C2 Posterior ArrestElizabeth Davis

Not all babies in posterior positions experience an arrest during labor. Discover why some babies pass through the pelvis just fine and others get stuck at the inlet. Learn about hands-on maneuvers for addressing posterior arrest that are non-invasive and available to anyone, as well as internal repositioning maneuvers that every midwife should know. Case histories will be presented and special circumstances explored.

C3 Nonpharmacologic Comfort Measures in Birth Cathy Daub

The three Ps (purity, patience and perseverance), the three Hs (head, heart and hands) and the three Rs (relaxation, rhythm and ritual) when put into practice will significantly affect a woman’s birth experience in a positive way, regardless of the outcome of the birth. Midwives, doulas and birthing moms will be fascinated by experiencing the meta message, reframing pain and contraction into power, using sensory integration and sexuality, and uncovering anticipations and expectations in birth. In this interactive workshop, you’ll learn about labor positions that facilitate rotation and descent in the first stage and help to rotate and ease back labors. See how “The Baby Way,” optimal pelvic positioning and techniques such as the double-hip squeeze taught with a myofascial technique—while maintaining an approach that “less is more”—can all help a woman in labor more easily birth her baby.

C4 Sore Boobies and Bottoms Lisa Goldstein

Lisa will explain the physiology of pain in these areas and present remedies you can make or buy to help women with these two very real areas of affliction. Lisa brings over 50 years of midwifery and herbal experience and a great sense of humor to her sessions.

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2:45 pm – 4:15 pm — Concurrent sessions D1 – D4

D1 Connecting Human Values in Birth with Optimal Pelvic Positioning for a Peak Experience in Birth Cathy Daub

What do human values have to do with optimal pelvic positioning in birth? The answer is “Everything!” Cathy is passionate about showing how their connection leads to increased confidence and decreased fear, giving all women the peak experience in birth they deserve. The four principles of optimal pelvic positioning will be demonstrated in this interactive workshop.

D2 Establishing Client RelationshipsMaria Milton and Mary Cooper

Relationships between attentive midwife and client help create trusting birth experiences. Women’s bodies function differently when trust exists; bonds between mother and child are affected by bonds the midwife and mom share.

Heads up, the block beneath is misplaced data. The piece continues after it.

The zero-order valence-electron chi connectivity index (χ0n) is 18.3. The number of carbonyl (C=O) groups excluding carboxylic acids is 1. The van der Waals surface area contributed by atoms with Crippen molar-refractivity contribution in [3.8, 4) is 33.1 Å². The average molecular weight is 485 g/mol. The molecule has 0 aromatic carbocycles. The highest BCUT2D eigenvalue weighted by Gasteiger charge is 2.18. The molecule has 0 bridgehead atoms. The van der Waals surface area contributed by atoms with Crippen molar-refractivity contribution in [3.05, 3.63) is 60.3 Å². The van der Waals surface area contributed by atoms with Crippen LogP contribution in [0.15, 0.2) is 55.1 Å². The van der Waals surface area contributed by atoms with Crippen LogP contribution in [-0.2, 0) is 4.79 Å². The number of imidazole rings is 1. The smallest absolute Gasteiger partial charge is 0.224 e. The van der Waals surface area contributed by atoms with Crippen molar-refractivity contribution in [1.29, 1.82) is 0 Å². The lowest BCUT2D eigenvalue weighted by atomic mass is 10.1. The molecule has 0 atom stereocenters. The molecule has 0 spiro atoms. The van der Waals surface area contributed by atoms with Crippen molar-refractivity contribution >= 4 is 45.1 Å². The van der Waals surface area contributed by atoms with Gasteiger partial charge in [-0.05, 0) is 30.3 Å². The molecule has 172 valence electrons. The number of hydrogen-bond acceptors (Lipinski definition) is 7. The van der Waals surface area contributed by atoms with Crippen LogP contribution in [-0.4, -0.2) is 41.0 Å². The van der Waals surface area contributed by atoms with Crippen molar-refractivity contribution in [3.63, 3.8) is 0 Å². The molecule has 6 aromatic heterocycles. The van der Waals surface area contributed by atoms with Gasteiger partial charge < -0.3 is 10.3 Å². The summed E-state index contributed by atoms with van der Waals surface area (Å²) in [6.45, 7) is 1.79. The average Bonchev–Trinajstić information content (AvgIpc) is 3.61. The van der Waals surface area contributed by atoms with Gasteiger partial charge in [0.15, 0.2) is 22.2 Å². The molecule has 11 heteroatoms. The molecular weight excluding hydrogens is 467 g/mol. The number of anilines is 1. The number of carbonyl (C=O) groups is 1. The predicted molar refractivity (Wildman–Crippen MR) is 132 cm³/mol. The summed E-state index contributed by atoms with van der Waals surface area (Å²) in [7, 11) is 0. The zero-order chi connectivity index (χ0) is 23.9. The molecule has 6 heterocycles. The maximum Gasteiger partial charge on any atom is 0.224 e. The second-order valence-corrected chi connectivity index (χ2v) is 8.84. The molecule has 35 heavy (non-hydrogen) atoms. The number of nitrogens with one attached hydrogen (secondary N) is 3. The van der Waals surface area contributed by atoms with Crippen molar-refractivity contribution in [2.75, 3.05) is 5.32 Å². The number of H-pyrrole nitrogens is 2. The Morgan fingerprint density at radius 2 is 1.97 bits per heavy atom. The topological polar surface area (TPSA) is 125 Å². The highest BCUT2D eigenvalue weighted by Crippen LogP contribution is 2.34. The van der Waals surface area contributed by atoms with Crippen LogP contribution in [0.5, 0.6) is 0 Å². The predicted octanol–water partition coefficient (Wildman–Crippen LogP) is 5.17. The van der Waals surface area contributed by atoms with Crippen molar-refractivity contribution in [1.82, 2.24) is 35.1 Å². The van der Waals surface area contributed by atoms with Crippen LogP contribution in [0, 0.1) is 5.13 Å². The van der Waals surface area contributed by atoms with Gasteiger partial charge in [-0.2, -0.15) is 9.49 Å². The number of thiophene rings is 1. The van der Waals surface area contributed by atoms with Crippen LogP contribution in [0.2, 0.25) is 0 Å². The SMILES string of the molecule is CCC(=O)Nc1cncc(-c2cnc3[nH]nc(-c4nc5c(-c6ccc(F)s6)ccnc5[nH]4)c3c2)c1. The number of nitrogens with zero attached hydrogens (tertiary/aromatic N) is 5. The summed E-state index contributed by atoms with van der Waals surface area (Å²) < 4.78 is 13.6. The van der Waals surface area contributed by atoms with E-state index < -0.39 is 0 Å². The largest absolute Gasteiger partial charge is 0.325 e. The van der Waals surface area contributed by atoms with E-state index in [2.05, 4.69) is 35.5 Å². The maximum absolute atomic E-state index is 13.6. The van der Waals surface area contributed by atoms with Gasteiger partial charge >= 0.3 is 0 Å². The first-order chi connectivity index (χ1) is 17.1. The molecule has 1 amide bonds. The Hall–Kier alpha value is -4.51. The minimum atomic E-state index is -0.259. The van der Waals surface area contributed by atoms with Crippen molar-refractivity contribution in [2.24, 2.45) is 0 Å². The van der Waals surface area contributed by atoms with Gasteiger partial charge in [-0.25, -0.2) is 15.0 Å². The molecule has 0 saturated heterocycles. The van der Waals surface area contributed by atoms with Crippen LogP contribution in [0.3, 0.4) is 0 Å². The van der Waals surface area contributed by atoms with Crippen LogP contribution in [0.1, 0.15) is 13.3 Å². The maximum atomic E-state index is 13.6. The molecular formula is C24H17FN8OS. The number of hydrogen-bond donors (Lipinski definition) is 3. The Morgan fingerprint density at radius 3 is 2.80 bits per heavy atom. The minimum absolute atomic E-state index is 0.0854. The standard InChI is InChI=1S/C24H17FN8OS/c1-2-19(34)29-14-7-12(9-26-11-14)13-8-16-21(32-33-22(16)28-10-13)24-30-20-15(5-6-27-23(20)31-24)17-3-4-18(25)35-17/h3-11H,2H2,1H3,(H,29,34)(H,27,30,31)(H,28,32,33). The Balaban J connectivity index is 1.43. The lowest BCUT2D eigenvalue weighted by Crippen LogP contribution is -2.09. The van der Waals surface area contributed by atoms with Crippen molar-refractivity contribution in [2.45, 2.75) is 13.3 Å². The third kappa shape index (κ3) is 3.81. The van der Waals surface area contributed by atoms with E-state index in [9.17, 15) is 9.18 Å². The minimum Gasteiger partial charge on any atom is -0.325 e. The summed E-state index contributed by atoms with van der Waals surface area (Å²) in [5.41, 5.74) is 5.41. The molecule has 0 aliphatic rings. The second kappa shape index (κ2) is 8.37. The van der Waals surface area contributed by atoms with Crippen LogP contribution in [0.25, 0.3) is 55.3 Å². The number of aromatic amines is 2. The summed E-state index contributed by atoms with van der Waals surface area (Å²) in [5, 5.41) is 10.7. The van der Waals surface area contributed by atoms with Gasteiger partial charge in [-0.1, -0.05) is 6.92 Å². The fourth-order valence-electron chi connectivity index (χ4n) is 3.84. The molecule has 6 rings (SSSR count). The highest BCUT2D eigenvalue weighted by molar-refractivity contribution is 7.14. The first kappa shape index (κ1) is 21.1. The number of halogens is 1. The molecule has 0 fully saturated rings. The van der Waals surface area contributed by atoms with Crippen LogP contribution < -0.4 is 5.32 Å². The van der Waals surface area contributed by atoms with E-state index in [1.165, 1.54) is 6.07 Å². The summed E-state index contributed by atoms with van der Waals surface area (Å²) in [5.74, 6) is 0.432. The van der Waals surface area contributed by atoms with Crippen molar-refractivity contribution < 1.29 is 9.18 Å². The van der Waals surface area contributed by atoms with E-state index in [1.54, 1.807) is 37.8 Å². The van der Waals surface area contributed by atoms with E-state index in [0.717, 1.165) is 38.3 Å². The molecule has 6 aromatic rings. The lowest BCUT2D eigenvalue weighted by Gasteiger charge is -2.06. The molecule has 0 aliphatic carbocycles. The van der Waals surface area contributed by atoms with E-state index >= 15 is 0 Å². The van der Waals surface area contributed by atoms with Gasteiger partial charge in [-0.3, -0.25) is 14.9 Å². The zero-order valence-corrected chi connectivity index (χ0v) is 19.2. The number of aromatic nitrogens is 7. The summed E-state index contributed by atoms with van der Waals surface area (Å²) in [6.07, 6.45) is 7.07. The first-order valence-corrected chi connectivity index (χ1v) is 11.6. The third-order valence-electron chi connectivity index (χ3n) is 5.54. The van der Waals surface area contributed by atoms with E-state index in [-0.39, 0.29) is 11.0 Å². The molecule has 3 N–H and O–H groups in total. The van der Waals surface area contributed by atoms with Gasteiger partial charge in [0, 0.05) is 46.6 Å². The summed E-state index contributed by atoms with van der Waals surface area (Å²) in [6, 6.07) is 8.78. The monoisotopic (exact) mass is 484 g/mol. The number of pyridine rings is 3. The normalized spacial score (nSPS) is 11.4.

D3 Childbirth and the Pelvic FloorEden Fromberg

Eden has become increasingly aware of how gynecological, sexual and childbirth experiences affect women’s health, organs, emotions and tissues on a short- and long-term basis. She will discuss these issues as well as ideas such as how women’s bodies carry and give birth to new life. The intimate, vital connection between mother and baby cannot be overstated; in fact, they are an interconnected ecosystem, inhabiting the sacred space of the mother’s physical body.

D4 New and Old: Techniques for Controlling and Preventing Hemorrhage Gail Hart

Excessive blood loss is often preventable or is controllable without medication. It is important to understand the full process of third stage and to facilitate the delivery of the placenta correctly. Can active third stage management still be supported as the wider body of evidence accumulates? Let’s look at the evidence and learn techniques to reduce hemorrhage when routine oxytocics are not accessible. Gail will discuss how to handle third stage problems with non-pharmacological and manual methods that are frequently faster and more effective than medications. Gail will also discuss uterine compression and the use of the placenta, cord and membranes for hemorrhage control; a revival of these midwife techniques could save many maternal lives worldwide.

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5:30 pm – 7:30 pm

Friday Dinner Social

Please join us for a lovely night of connection and delicious food! This evening will be a wonderful opportunity for both conference attendees, speakers and Midwifery Today staff to come together, share, socialize and walk away fully nourished on all levels. Vegetarian options available. $15 for registrants, $25 for non-registrants. Seating is limited; advanced registration is required (no payments at the door).